The patient was treated with supportive care and transferred to a nursing home. After six months neurological examination was completely normal and no motor signs were found. Neuropsychological testing demonstrated impaired attention and signs of behavioral deficits. Repeat imaging of the brain showed improvement of the supratentorial white matter hyperintensities (Figure 1).

2. Discussion

Heroin-induced toxic leukoencephalopathy has been frequently reported after inhaling heroin vapor, known as heroin inhalation leukoencephalopathy (HIL) and is characterized by three clinical stages [1] [2] . The first stage manifests as a

Figure 1. (A)-(C) Brain MRI on admission. Axial diffusion-weighted imaging (DWI) (A), apparent diffusion coefficient imaging (ADC) (B), and T2-weighted images (C) showing diffuse leukoencephalopathy in both cerebral hemispheres. (D)-(F) Brain MRI six months after admission. Axial diffusion-weighted imaging (DWI) (D), apparent diffusion coefficient imaging (ADC) (E), and T2-weighted images (F) showing improvement of the leukoencephalopathy in both cerebral hemispheres.

cerebellar syndrome with gait and limb ataxia. In the second stage the ataxia worsens and spastic paresis and myoclonus may occur. The terminal stage is characterized by hypotonic paresis, akinetic mutism and stretch spasms [2] . Characteristic radiologic findings of heroin inhalation leukoencephalopathy are lesions of the cerebellar and posterior white matter and the posterior limb of the internal capsule on T2-weighted MR images [2] [3] . We present a case of toxic leukoencephalopathy following intranasal administration of heroin, which to our knowledge has only been described two times previously [4] [5] . MRI of the brain demonstrated bilateral supratentorial lesions without involvement of the brainstem and cerebellum, in contrast to the infratentorial lesions documented in heroin inhalation leukoencephalopathy. The patient presented after a latency period of four weeks and partial clinical recovery was observed after six months.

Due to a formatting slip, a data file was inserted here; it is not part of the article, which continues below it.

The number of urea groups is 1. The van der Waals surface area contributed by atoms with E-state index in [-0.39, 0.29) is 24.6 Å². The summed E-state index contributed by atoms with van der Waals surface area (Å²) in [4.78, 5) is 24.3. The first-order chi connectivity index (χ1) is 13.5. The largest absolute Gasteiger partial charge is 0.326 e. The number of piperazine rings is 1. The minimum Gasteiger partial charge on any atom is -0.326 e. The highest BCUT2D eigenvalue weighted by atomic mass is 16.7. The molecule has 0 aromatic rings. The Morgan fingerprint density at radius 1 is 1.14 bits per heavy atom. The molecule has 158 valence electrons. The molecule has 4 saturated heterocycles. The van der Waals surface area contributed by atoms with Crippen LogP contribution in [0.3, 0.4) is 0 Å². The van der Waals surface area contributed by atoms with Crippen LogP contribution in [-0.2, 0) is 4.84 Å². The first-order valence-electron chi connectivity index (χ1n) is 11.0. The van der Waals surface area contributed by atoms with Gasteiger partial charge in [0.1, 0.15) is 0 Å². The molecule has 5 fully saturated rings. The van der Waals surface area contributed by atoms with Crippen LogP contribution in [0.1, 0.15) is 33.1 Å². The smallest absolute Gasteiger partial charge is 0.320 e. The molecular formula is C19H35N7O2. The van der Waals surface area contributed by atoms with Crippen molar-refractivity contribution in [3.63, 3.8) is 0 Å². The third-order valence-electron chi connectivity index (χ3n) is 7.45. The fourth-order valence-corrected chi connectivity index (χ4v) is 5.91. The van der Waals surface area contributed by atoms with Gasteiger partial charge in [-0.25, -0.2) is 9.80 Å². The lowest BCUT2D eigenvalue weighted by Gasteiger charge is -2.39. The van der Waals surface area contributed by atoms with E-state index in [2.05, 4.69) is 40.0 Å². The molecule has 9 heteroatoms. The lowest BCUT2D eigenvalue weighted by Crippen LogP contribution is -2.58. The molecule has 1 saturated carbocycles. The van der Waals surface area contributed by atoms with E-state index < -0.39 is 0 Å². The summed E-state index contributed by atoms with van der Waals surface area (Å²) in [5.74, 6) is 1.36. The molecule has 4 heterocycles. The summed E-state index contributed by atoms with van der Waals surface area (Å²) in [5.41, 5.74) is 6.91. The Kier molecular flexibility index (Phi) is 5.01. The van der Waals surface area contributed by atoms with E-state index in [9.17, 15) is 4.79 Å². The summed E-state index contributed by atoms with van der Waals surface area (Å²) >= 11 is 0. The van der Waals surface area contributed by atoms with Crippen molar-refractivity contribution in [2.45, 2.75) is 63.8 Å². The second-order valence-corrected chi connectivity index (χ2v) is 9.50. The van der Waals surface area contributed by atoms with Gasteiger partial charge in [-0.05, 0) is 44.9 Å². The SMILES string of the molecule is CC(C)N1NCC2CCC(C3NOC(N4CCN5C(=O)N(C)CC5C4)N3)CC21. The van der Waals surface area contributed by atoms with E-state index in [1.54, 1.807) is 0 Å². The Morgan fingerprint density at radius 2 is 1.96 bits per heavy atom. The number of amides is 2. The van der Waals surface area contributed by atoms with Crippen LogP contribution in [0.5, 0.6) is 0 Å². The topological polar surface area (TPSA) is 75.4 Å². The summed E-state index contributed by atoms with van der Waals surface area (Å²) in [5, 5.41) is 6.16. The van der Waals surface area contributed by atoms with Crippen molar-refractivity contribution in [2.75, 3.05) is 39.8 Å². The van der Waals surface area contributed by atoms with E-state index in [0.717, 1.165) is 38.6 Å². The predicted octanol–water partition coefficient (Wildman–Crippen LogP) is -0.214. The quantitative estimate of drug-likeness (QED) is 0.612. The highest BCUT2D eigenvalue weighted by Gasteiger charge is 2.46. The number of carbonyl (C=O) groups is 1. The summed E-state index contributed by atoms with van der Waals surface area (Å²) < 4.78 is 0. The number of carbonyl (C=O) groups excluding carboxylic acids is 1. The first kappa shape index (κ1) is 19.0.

Given the biphasic course of symptoms and supratentorial white matter hyperintensities on MRI, an etiologic hypoxic component, which has been described in delayed posthypoxic leukoencephalopathy (DPHL), however, cannot be excluded [2] . This syndrome is characterized by complete or near-complete recovery after an acute event of consciousness or coma, followed by neuropsychiatric deterioration days to weeks later [2] . Classic MRI findings are diffuse hyperintense lesions of the periventriculair white matter with sparing of the structures in the fossa posterior [2] . Delayed posthypoxic leukoencephalopathy has been described in several cases of after drug overdose, including heroin, complicated by an hypoxic insult [2] [6] . The prognosis is variable and full recovery has been described [6] .